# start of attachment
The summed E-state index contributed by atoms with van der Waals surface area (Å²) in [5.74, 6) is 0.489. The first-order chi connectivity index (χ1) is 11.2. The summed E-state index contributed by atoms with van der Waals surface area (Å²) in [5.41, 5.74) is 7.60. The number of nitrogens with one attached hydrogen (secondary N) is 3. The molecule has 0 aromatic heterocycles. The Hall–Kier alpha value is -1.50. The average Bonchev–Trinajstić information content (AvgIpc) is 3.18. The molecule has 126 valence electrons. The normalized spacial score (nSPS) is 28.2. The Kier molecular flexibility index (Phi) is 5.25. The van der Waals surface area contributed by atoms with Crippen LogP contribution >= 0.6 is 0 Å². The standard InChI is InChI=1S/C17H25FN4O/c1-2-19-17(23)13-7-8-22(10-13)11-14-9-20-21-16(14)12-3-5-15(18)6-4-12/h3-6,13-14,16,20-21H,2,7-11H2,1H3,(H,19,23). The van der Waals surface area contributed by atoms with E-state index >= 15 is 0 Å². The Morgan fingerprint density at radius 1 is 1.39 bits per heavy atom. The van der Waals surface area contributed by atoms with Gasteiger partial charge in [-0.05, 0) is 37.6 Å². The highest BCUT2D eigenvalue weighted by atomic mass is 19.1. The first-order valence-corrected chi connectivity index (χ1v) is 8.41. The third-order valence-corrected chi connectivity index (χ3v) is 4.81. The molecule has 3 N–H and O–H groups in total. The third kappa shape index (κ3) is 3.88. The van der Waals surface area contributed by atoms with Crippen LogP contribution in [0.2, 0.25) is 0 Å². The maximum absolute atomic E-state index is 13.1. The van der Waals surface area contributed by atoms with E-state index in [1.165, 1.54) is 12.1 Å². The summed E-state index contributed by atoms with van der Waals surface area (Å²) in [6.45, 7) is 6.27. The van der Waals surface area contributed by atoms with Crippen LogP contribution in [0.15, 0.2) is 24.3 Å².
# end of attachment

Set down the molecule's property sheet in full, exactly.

The summed E-state index contributed by atoms with van der Waals surface area (Å²) in [5.74, 6) is 0.489. The first-order chi connectivity index (χ1) is 11.2. The summed E-state index contributed by atoms with van der Waals surface area (Å²) in [5.41, 5.74) is 7.60. The number of nitrogens with one attached hydrogen (secondary N) is 3. The molecule has 0 aromatic heterocycles. The Hall–Kier alpha value is -1.50. The average Bonchev–Trinajstić information content (AvgIpc) is 3.18. The molecule has 126 valence electrons. The normalized spacial score (nSPS) is 28.2. The Kier molecular flexibility index (Phi) is 5.25. The van der Waals surface area contributed by atoms with Crippen LogP contribution >= 0.6 is 0 Å². The standard InChI is InChI=1S/C17H25FN4O/c1-2-19-17(23)13-7-8-22(10-13)11-14-9-20-21-16(14)12-3-5-15(18)6-4-12/h3-6,13-14,16,20-21H,2,7-11H2,1H3,(H,19,23). The van der Waals surface area contributed by atoms with E-state index >= 15 is 0 Å². The Morgan fingerprint density at radius 1 is 1.39 bits per heavy atom. The van der Waals surface area contributed by atoms with Gasteiger partial charge in [-0.05, 0) is 37.6 Å². The highest BCUT2D eigenvalue weighted by atomic mass is 19.1. The first-order valence-corrected chi connectivity index (χ1v) is 8.41. The third-order valence-corrected chi connectivity index (χ3v) is 4.81. The molecule has 3 N–H and O–H groups in total. The third kappa shape index (κ3) is 3.88. The van der Waals surface area contributed by atoms with Crippen LogP contribution in [0.2, 0.25) is 0 Å². The maximum absolute atomic E-state index is 13.1. The van der Waals surface area contributed by atoms with E-state index in [1.165, 1.54) is 12.1 Å². The summed E-state index contributed by atoms with van der Waals surface area (Å²) in [6.45, 7) is 6.27. The van der Waals surface area contributed by atoms with Crippen LogP contribution in [0.15, 0.2) is 24.3 Å².